Immunoglobulin GM and KM genes and measles vaccine-induced humoral immunity

Inna G. Ovsyannikova, Beth R. Larrabee, Daniel J. Schaid, Gregory A. Poland

Research output: Contribution to journalArticlepeer-review

1 Scopus citations


Identifying genetic polymorphisms that explain variations in humoral immunity to live measles virus vaccine is of great interest. Immunoglobulin GM (heavy chain) and KM (light chain) allotypes are genetic markers known to be associated with susceptibility to several infectious diseases. We assessed associations between GM and KM genotypes and measles vaccine humoral immunity (neutralizing antibody titers) in a combined cohort (n = 1796) of racially diverse healthy individuals (age 18–41 years). We did not discover any significant associations between GM and/or KM genotypes and measles vaccine-induced neutralizing antibody titers. African-American subjects had higher neutralizing antibody titers than Caucasians (1260 mIU/mL vs. 740 mIU/mL, p = 7.10 × 10−13), and those titers remained statistically significant (p = 1.68 × 10−09) after adjusting for age at enrollment and time since last vaccination. There were no statistically significant sex-specific differences in measles-induced neutralizing antibody titers in our study (p = 0.375). Our data indicate a surprising lack of evidence for an association between GM and KM genotypes and measles-specific neutralizing antibody titers, despite the importance of these immune response genes.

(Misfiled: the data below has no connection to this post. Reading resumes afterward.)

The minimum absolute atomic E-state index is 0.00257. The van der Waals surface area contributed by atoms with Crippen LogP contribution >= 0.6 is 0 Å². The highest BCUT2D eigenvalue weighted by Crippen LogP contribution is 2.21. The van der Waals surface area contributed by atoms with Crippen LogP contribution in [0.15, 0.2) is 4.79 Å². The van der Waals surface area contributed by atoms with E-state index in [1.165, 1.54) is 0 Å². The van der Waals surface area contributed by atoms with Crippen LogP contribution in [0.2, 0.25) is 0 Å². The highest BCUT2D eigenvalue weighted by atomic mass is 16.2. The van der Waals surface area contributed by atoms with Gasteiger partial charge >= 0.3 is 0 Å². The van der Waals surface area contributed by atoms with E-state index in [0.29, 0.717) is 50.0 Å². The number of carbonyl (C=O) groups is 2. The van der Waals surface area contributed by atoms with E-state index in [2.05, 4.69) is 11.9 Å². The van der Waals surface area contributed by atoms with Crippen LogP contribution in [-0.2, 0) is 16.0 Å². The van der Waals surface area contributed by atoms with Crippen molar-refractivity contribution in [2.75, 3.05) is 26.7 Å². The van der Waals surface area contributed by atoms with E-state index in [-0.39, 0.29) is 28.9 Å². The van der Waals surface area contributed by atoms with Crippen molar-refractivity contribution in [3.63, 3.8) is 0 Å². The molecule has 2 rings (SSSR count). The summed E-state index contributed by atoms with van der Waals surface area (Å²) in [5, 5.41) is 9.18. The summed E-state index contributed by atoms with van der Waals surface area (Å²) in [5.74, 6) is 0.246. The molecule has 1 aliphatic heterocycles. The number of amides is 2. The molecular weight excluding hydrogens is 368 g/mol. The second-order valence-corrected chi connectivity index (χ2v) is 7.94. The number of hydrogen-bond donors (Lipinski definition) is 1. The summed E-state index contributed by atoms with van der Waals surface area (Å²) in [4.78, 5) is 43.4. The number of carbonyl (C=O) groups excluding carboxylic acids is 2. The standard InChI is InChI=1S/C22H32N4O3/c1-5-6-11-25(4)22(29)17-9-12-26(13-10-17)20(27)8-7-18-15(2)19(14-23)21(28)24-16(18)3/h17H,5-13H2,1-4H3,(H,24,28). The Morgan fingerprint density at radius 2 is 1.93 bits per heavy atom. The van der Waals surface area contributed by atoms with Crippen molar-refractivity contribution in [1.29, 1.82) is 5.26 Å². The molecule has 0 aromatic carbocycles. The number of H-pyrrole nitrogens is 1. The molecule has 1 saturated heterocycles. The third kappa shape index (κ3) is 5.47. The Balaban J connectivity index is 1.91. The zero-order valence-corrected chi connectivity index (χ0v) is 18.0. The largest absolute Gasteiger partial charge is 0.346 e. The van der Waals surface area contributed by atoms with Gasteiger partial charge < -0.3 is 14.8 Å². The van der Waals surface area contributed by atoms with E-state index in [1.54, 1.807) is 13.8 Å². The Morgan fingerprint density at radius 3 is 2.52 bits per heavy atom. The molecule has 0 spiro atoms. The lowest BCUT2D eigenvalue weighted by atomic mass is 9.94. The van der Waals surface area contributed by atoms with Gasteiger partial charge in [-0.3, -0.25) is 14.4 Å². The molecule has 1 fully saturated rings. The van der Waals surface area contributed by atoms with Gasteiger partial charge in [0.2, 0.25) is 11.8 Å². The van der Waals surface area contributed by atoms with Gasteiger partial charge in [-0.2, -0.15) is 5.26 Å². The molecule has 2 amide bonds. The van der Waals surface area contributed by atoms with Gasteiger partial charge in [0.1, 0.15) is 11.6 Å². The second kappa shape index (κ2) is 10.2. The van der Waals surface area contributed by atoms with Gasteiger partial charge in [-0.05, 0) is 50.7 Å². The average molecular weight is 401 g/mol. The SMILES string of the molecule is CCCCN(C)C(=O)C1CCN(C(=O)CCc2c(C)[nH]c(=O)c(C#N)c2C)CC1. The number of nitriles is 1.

Original languageEnglish (US)
Pages (from-to)5444-5447
Number of pages4
Issue number41
StatePublished - Oct 4 2017


  • Antibodies
  • Genetic association studies
  • Immunoglobulin Gm allotypes
  • Immunoglobulin Km allotypes
  • Immunoglobulin allotypes
  • Immunoglobulins
  • Measles
  • Measles vaccine
  • Measles virus
  • Measles-Mumps-Rubella vaccine
  • Neutralizing

ASJC Scopus subject areas

  • Molecular Medicine
  • General Immunology and Microbiology
  • General Veterinary
  • Public Health, Environmental and Occupational Health
  • Infectious Diseases


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